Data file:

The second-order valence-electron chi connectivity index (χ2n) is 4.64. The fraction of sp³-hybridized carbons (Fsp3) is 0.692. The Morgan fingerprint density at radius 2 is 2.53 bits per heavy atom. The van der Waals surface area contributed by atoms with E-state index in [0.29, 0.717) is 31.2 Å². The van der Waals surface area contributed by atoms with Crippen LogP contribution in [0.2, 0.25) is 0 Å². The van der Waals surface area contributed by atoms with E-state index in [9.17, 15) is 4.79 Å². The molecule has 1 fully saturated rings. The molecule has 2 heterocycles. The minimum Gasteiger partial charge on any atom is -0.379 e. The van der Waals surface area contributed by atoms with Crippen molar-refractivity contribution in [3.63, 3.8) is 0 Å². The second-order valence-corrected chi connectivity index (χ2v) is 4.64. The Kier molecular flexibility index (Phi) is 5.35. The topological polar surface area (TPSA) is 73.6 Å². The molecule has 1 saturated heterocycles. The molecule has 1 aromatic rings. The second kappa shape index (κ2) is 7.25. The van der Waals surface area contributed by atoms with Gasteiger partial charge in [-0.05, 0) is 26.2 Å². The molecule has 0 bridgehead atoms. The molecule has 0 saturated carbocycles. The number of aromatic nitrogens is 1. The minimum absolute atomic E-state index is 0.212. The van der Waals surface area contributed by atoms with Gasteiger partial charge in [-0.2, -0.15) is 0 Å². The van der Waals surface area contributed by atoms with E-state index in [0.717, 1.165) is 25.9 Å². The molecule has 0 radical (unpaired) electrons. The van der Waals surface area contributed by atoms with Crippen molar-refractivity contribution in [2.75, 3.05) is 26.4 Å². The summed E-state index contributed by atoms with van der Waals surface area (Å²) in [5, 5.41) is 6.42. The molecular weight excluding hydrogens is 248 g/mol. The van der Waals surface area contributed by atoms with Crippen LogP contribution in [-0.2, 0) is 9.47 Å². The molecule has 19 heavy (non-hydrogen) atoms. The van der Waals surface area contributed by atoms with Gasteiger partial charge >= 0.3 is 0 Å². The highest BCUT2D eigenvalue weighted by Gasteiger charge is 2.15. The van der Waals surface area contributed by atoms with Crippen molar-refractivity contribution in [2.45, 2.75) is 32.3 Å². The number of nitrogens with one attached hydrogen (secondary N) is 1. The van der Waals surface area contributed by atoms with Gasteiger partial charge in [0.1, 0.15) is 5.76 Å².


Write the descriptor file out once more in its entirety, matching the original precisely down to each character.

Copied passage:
The second-order valence-electron chi connectivity index (χ2n) is 4.64. The fraction of sp³-hybridized carbons (Fsp3) is 0.692. The Morgan fingerprint density at radius 2 is 2.53 bits per heavy atom. The van der Waals surface area contributed by atoms with E-state index in [0.29, 0.717) is 31.2 Å². The van der Waals surface area contributed by atoms with Crippen LogP contribution in [0.2, 0.25) is 0 Å². The van der Waals surface area contributed by atoms with E-state index in [9.17, 15) is 4.79 Å². The molecule has 1 fully saturated rings. The molecule has 2 heterocycles. The minimum Gasteiger partial charge on any atom is -0.379 e. The van der Waals surface area contributed by atoms with Crippen molar-refractivity contribution in [3.63, 3.8) is 0 Å². The second-order valence-corrected chi connectivity index (χ2v) is 4.64. The Kier molecular flexibility index (Phi) is 5.35. The topological polar surface area (TPSA) is 73.6 Å². The molecule has 1 saturated heterocycles. The molecule has 1 aromatic rings. The second kappa shape index (κ2) is 7.25. The van der Waals surface area contributed by atoms with Gasteiger partial charge in [-0.05, 0) is 26.2 Å². The molecule has 0 bridgehead atoms. The molecule has 0 saturated carbocycles. The number of aromatic nitrogens is 1. The minimum absolute atomic E-state index is 0.212. The van der Waals surface area contributed by atoms with Gasteiger partial charge in [-0.2, -0.15) is 0 Å². The van der Waals surface area contributed by atoms with E-state index in [0.717, 1.165) is 25.9 Å². The molecule has 0 radical (unpaired) electrons. The van der Waals surface area contributed by atoms with Crippen molar-refractivity contribution in [2.75, 3.05) is 26.4 Å². The summed E-state index contributed by atoms with van der Waals surface area (Å²) in [5, 5.41) is 6.42. The molecular weight excluding hydrogens is 248 g/mol. The van der Waals surface area contributed by atoms with Crippen LogP contribution in [-0.2, 0) is 9.47 Å². The molecule has 19 heavy (non-hydrogen) atoms. The van der Waals surface area contributed by atoms with Gasteiger partial charge >= 0.3 is 0 Å². The highest BCUT2D eigenvalue weighted by Gasteiger charge is 2.15. The van der Waals surface area contributed by atoms with Crippen molar-refractivity contribution in [2.45, 2.75) is 32.3 Å². The number of nitrogens with one attached hydrogen (secondary N) is 1. The van der Waals surface area contributed by atoms with Gasteiger partial charge in [0.1, 0.15) is 5.76 Å².